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Enhanced situational awareness design cuts down near misses on the airfield

July 3, 2024 · Insights

by Matt Thomason, AICP, CM, PE

Situational awareness at airports

How to Improve Situational Awareness by Design

It was an event that reverberated inside and outside of the aviation industry. 

A cargo plane on approach to land at Austin-Bergstrom International Airport in Texas nearly collided with a passenger plane that had been cleared for take-off on the same runway. Only the last-minute evasive action from the pilot of the cargo plane prevented a catastrophic event. 

The ensuing investigation examined a number of factors influencing the event. Among them included lack of ground technology for air traffic controllers to monitor traffic on the taxi and runways as well as lack of physical visibility from the tower 200 feet above the ground to a fog-hidden airfield. 

Any discussion of airport safety must begin with the acknowledgement that, statistically speaking, aviation is by far the safest mode of transportation in the United States. That is due to an unprecedented collaborative effort between government, airplane manufacturers, airport operators, and airport engineers and designers who all set a goal of zero fatalities in air travel. The incorporation of technology and sensors both inside and outside the plane and in the control towers has elevated how safely airplanes can operate in an increasingly crowded environment both in the air and on the ground.

Even general aviation facilities, which do not benefit as greatly from the Part 139 oversight, or extensive technological investment that commercial airports enjoy, can greatly enhance safety through easily implementable design alterations that will reduce incursions, incidents and accidents.

Yet, as the incident in February in Austin illustrated, airport and airplane operations are still a human activity. For all of the technology that can be incorporated in and outside of the cockpit to mitigate human error, airports still need to be designed for human activity since what is being moved in, through and out of an airport are humans.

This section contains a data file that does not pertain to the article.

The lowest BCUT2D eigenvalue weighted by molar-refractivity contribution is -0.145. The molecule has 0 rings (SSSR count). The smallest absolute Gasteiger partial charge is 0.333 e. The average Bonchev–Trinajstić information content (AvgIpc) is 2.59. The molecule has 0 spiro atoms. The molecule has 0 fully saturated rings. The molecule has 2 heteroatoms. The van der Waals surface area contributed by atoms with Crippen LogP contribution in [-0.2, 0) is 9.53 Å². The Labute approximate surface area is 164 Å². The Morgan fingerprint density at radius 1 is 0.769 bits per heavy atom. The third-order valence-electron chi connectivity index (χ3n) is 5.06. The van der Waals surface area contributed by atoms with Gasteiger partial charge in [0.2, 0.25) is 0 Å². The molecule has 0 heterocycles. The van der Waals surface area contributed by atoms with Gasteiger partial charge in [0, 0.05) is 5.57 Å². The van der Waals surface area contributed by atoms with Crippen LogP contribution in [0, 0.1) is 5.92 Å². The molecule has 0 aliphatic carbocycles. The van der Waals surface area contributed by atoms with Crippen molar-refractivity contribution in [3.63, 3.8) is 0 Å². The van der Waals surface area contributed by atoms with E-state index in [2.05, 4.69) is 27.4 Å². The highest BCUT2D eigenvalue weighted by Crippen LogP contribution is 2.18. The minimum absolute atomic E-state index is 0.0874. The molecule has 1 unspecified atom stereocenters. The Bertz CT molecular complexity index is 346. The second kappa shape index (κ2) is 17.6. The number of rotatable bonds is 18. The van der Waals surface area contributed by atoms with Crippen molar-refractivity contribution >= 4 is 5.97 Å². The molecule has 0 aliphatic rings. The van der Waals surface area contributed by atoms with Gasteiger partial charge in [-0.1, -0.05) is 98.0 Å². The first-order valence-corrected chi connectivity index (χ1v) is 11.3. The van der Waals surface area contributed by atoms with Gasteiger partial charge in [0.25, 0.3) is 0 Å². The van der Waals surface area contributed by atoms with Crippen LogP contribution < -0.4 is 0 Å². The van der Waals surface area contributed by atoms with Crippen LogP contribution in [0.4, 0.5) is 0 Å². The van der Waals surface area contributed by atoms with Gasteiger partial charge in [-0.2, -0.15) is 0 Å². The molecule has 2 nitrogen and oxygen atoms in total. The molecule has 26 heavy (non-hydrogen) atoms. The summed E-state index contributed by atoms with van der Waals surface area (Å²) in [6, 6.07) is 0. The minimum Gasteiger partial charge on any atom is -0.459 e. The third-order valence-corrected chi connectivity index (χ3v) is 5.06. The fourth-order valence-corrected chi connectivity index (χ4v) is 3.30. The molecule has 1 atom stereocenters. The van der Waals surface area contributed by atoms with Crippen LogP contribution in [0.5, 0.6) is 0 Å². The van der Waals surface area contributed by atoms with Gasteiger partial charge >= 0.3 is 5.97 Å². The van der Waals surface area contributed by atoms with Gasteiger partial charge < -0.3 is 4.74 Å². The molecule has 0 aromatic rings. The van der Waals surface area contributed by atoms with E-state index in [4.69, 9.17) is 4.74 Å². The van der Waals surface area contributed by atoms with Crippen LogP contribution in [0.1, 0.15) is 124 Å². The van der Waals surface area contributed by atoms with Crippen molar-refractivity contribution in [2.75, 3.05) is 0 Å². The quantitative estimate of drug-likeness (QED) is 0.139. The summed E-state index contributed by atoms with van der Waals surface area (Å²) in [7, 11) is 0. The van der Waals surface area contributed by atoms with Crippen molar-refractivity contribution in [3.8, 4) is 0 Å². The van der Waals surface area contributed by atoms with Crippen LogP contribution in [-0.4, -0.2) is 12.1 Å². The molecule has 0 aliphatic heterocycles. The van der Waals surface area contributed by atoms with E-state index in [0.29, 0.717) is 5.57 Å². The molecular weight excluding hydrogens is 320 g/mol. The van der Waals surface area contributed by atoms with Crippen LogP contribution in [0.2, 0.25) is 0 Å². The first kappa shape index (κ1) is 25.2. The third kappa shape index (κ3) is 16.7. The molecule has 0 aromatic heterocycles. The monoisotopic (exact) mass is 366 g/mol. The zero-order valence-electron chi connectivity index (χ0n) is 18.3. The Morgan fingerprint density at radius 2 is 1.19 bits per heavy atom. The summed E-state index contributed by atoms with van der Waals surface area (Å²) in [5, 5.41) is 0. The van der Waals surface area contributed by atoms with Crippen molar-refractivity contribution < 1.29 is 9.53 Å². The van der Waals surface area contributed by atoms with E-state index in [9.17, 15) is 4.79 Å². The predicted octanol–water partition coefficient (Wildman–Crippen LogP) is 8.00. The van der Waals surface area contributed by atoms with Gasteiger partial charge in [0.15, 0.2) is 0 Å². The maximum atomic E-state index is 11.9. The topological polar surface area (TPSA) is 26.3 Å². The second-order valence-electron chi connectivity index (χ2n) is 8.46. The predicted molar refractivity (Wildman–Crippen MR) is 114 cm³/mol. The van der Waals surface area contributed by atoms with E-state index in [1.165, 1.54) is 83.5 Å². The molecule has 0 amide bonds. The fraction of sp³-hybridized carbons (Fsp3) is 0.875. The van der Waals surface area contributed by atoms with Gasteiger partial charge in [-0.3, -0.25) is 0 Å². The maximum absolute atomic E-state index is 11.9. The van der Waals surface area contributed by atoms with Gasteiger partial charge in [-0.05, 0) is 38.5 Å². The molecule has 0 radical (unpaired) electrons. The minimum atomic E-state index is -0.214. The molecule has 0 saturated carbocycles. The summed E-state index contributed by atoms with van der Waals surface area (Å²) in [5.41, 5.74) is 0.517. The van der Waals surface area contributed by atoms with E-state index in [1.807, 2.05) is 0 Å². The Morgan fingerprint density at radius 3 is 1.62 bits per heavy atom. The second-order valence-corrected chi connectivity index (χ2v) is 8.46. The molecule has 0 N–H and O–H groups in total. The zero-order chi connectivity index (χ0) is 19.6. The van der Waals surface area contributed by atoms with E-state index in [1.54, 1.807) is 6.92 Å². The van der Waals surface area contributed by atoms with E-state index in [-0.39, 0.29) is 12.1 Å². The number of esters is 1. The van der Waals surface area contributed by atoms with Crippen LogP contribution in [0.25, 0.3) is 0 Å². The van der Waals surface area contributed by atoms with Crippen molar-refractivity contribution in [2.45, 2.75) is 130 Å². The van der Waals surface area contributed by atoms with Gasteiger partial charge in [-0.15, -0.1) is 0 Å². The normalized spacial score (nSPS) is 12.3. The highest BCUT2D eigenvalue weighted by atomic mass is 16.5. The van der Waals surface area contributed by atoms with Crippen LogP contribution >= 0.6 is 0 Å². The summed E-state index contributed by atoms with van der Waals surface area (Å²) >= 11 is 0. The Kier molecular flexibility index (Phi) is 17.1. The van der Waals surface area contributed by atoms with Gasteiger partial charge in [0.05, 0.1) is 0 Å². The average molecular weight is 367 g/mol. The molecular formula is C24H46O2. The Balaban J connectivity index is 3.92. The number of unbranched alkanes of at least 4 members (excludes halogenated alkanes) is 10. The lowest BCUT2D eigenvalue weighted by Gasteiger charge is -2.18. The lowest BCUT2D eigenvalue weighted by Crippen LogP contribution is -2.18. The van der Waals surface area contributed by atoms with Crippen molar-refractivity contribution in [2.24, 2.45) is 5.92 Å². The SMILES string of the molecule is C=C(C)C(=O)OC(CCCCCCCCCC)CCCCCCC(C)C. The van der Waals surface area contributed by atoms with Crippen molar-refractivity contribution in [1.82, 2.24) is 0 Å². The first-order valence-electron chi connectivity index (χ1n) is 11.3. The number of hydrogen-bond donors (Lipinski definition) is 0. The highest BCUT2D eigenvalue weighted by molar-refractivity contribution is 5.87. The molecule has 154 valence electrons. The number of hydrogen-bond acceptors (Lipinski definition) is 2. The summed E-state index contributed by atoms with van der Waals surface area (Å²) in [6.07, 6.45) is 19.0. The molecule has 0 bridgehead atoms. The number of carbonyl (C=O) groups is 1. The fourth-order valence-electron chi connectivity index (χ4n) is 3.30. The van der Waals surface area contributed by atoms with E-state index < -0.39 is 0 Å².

Unfortunately, the case from Austin is not an outlier. Workforce challenges in the cockpit, as well as the tower, have created significant turnover and shortages in staffing and experience. Aging technology and infrastructure also challenge airport operations at a time when passenger traffic has rebounded to near all-time highs. The convergence of all of these factors puts new pressure on that collaborative group to question the collective responsibility to safe operations and how safety can be enhanced in the next phase of aviation travel. 

Team approach to safety

Airplanes are designed primarily to fly – a remarkable achievement in physics but one that leaves them limited and cumbersome when making the transition from land to air. As a design vehicle, aircraft are at their weakest on the ground, which is why it is not surprising that the majority of aviation accidents occur at or near the airport. 

If you envision an airplane as strictly a ground-design vehicle, it leaves much to be desired. The aircraft’s length, width/height, and wheelbase make them unwieldy for any type of maneuvering other than straight. They require great impulse thrust to even get in motion. They don’t play nice with grade changes and have obstructed lines of sight. They can’t even go in reverse!

Therefore, an airport’s purpose is to transition a plane from the ground to the air and back down again. Through their layout and geometry, they are designed to maximize safety, while increasing efficiency of airport operations. 

Nearly 50 years of data show that more than 60% of all aviation accidents/incidents occur on and near the airport environ. This includes accidents occurring during ramp and taxi operations, takeoff, initial climb, as well as approach and landing. Even though sentinel events are rare in the U.S., even a wing clip can have a significant ripple effect within the entire system: It can take that plane out of service and create delays for dozens of flights across the nation.

For more information on airport planning and airport management, contact Matt Thomason.